Pharma wars take on American tone

Posted on May 14, 2010 in Health Debates

Source: — Authors: – Ontario
Published On Fri May 14 2010.   By Jim Coyle, Queen’s Park

War is hell. Its first casualty is usually truth. And the pharma wars now raging across Ontario are no exception.

As always in times of conflict, there’s been a blitz of propaganda, the portrayal of hostilities as the Forces of Virtue standing up to the Armies of Evil, and, of course, intriguing dispatches from the front.

There’s a report out of Thunder Bay, for instance, that one woman – questioned by a telephone pollster on her opinion on the province’s proposed pharmacy reforms – found the accent to be more Indiana than India and asked where the call centre from which her interrogator was ringing was located.

Her suspicions were correct. The U.S., she was told. The giveaway had been the caller’s twangy mispronunciation of the premier’s name as Dalton “McGwinty.”

There’s a certain poetic aspect to this, since the campaign by Ontario pharmacists against the Liberal government’s plan to scrap professional allowances has been decidedly American in its nature and aggression.

One denizen of Queen’s Park for more than 30 years said he’s never seen anything like the massively bankrolled attack on backbench Liberal MPPs.

Even some of the pharmacists footing the bill for it – generally not your most war-like folk – must be a little uncomfortable with tactics that make them appear both hysterical and heavy-handed.

It leaves Health Minister Deb Matthews to say sweetly, as she did Thursday, that “while others are putting their energy into a multi-million-dollar, American-style campaign of fear-mongering and misinformation, we are putting our energy into getting lower drug prices for the people of Ontario.”

About two dozen Liberal-held ridings, identified as likely to be hard-fought in the 2011 election, have been bombarded with radio and full-page newspaper ads and glossy pamphlet drops at homes.

It’s an ad budget that Microsoft would probably envy.

YOUR MPP IS CUTTING FRONTLINE HEALTHCARE, the Third-World War typeface screams.


How odd it is that the pharmacies apparently don’t have money to hire pharmacy students as interns this summer, but have the coin to underwrite a Bash-the-Government Bus Tour of Ontario for a posse of them.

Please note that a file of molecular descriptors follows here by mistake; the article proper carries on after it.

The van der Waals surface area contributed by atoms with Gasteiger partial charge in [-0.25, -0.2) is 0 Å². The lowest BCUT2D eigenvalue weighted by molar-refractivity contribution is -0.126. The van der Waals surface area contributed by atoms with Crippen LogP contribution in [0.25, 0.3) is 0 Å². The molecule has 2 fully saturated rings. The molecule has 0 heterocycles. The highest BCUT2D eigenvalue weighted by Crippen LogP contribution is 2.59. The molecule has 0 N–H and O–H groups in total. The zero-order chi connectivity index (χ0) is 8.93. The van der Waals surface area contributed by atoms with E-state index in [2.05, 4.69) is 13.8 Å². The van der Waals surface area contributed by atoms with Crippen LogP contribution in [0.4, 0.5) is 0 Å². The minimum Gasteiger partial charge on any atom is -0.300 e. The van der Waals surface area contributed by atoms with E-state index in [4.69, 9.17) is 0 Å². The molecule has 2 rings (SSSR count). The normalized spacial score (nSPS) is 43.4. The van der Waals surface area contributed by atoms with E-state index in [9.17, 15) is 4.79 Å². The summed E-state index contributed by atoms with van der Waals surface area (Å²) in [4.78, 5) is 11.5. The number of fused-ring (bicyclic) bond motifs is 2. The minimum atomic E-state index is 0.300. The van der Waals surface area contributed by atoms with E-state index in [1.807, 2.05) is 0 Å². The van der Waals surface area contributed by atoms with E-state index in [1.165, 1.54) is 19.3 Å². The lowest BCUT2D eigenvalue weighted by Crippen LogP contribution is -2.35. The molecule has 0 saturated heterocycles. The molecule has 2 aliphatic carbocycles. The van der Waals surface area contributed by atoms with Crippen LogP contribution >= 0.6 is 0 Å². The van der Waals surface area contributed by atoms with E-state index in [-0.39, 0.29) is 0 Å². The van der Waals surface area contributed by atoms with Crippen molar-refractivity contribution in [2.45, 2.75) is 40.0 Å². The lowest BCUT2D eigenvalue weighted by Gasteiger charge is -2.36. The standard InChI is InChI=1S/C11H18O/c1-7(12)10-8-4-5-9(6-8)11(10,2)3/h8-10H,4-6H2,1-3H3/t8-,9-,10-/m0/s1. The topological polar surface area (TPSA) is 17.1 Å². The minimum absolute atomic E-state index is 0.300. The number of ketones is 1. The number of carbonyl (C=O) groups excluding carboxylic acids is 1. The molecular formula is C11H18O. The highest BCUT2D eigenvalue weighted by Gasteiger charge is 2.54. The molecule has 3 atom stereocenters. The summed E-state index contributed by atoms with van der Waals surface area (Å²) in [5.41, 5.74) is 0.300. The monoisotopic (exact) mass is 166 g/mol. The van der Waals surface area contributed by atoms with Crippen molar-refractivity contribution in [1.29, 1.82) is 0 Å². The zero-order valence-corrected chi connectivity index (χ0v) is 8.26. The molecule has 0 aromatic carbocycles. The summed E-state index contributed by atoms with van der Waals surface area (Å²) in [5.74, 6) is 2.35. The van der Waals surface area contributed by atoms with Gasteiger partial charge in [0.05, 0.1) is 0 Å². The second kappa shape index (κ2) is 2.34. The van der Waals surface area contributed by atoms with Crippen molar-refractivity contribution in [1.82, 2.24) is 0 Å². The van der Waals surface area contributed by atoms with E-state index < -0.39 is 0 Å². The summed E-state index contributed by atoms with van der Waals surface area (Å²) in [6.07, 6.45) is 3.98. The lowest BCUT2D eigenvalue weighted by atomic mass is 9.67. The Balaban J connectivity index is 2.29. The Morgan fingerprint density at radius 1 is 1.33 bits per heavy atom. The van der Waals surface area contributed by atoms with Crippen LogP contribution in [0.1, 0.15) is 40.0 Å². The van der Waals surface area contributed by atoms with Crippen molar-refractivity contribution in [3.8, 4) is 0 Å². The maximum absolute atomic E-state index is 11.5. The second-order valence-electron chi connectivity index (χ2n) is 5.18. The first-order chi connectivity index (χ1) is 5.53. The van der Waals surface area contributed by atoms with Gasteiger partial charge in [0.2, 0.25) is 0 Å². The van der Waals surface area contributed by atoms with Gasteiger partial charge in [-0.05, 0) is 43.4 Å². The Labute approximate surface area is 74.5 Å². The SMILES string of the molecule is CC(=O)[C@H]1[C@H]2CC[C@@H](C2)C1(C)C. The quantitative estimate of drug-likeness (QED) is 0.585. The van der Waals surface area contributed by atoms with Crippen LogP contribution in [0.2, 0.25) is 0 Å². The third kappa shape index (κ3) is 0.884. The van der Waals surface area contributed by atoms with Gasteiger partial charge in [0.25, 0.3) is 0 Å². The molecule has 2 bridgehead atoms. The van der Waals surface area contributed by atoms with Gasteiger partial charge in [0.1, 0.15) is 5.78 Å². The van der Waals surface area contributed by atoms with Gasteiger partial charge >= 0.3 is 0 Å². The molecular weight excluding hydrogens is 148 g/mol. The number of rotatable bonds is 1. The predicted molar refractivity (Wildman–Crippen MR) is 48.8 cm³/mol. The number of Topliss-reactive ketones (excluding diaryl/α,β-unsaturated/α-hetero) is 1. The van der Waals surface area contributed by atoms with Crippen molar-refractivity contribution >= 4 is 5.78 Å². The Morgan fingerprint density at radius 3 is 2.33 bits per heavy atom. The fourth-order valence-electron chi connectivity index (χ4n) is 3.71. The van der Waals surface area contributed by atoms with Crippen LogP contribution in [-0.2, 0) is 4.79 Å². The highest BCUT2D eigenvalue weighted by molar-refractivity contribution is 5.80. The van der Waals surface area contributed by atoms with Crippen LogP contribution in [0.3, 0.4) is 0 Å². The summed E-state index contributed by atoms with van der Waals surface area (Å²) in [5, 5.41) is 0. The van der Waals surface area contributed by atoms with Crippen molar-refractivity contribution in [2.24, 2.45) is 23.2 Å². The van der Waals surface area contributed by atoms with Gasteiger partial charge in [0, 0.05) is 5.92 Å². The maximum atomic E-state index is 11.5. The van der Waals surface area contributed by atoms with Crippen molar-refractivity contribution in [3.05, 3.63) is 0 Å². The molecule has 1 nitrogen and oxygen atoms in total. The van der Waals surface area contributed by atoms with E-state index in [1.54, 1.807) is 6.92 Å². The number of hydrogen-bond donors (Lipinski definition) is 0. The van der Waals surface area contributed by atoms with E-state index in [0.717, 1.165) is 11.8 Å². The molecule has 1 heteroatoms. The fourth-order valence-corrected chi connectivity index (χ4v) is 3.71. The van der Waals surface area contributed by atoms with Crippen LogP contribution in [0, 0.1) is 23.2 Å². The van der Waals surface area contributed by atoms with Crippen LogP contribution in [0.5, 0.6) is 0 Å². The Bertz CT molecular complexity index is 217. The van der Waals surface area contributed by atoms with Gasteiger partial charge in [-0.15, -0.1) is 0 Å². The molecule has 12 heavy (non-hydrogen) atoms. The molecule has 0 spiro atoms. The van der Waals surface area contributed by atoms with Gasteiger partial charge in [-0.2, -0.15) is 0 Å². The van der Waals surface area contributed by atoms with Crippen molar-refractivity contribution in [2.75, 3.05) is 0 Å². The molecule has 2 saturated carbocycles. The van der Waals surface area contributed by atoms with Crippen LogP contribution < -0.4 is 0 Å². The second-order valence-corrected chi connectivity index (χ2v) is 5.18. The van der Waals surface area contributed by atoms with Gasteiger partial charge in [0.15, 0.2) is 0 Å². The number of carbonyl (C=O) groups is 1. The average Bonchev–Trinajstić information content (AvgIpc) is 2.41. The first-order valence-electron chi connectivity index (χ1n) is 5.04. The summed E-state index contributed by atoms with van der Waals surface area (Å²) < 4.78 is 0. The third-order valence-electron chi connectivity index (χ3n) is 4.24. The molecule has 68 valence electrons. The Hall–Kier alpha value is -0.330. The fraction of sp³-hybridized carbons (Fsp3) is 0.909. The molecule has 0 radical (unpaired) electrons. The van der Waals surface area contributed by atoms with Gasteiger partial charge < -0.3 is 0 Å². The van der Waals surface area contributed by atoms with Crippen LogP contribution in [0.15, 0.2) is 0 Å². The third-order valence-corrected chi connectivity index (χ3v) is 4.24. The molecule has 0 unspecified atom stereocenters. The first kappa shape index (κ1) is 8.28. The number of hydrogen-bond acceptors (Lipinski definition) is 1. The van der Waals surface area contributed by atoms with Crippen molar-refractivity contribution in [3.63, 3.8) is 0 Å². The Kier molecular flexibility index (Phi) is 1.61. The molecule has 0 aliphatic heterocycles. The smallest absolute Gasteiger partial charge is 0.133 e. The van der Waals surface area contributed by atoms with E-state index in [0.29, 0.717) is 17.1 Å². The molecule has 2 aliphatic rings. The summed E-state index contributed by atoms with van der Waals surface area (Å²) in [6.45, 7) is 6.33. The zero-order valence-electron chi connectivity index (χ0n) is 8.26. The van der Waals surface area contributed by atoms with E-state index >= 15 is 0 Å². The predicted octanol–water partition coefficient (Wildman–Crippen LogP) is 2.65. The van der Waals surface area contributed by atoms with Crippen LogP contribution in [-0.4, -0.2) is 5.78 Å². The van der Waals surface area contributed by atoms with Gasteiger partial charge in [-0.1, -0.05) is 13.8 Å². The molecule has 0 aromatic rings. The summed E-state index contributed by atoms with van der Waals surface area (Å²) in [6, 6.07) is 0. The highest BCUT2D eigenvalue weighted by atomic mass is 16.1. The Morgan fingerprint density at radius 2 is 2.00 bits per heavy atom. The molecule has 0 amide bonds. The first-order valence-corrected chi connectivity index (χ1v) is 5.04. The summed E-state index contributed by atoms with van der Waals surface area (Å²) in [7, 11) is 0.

Word is that independent pharmacies kicked in – $1,000 to $2,000 apiece, depending on who’s telling the story – to fund a war-chest that amounts to about $5 million.

The twist is that after having paid for a run-for-your-lives! ad campaign, polls are then commissioned in these same ridings and, voila!, results are elicited suggesting grave public misgivings about these very Liberal MPPs.

What it amounts to is unbecoming bully-boy intimidation.

But it might be one of those cases in which the sky-is-falling pitch of things – a forecast so rarely fulfilled in the long, astonishing annals of mankind – tends to lessen the campaign’s impact, not increase it.

After all, voters might be inclined to wonder how an initiative supported by the Heart and Stroke Foundation, the Cancer Society, the Canadian Association of Retired Persons can be so wholly, utterly, appallingly an attack on front-line health care?

The further fact is that the threatening, personal nature of the campaign might be inclined to make most MPPs more likely to dig in than to surrender.

No MPP worthy of the job (and most of them are competitive, if nothing else) is likely to sell his or her soul by buckling to this kind of pressure from the well-financed.

At a guess, few also are the voters who, on reflection, would prefer a system of government that makes policy by the temper tantrums of the well-bankrolled rather than the deliberations of the duly elected.

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One Response to “Pharma wars take on American tone”

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